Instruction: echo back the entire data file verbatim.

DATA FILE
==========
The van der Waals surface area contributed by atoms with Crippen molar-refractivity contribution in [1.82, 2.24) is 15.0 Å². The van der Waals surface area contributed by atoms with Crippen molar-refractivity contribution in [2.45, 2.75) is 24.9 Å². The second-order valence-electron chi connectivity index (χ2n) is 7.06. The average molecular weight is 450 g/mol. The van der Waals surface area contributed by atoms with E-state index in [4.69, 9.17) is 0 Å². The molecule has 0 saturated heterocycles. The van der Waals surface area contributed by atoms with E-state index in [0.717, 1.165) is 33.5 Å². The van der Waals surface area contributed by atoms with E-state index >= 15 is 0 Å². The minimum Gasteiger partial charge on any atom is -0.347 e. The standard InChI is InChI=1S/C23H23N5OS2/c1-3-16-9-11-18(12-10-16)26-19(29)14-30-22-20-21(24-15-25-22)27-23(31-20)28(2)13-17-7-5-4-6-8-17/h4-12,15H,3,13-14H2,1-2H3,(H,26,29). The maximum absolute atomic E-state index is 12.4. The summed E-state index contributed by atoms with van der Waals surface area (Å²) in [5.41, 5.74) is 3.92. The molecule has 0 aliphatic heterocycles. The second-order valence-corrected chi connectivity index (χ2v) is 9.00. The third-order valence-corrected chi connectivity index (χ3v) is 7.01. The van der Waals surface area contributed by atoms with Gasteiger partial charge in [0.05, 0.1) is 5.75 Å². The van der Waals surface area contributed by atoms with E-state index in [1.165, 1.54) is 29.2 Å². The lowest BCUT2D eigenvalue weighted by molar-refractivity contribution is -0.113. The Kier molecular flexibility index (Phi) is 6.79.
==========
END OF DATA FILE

The van der Waals surface area contributed by atoms with Crippen molar-refractivity contribution in [1.82, 2.24) is 15.0 Å². The van der Waals surface area contributed by atoms with Crippen molar-refractivity contribution in [2.45, 2.75) is 24.9 Å². The second-order valence-electron chi connectivity index (χ2n) is 7.06. The average molecular weight is 450 g/mol. The van der Waals surface area contributed by atoms with E-state index in [4.69, 9.17) is 0 Å². The molecule has 0 saturated heterocycles. The van der Waals surface area contributed by atoms with E-state index in [0.717, 1.165) is 33.5 Å². The van der Waals surface area contributed by atoms with E-state index >= 15 is 0 Å². The minimum Gasteiger partial charge on any atom is -0.347 e. The standard InChI is InChI=1S/C23H23N5OS2/c1-3-16-9-11-18(12-10-16)26-19(29)14-30-22-20-21(24-15-25-22)27-23(31-20)28(2)13-17-7-5-4-6-8-17/h4-12,15H,3,13-14H2,1-2H3,(H,26,29). The maximum absolute atomic E-state index is 12.4. The summed E-state index contributed by atoms with van der Waals surface area (Å²) in [5.41, 5.74) is 3.92. The molecule has 0 aliphatic heterocycles. The second-order valence-corrected chi connectivity index (χ2v) is 9.00. The third-order valence-corrected chi connectivity index (χ3v) is 7.01. The van der Waals surface area contributed by atoms with Gasteiger partial charge in [0.05, 0.1) is 5.75 Å². The van der Waals surface area contributed by atoms with E-state index in [1.165, 1.54) is 29.2 Å². The lowest BCUT2D eigenvalue weighted by molar-refractivity contribution is -0.113. The Kier molecular flexibility index (Phi) is 6.79.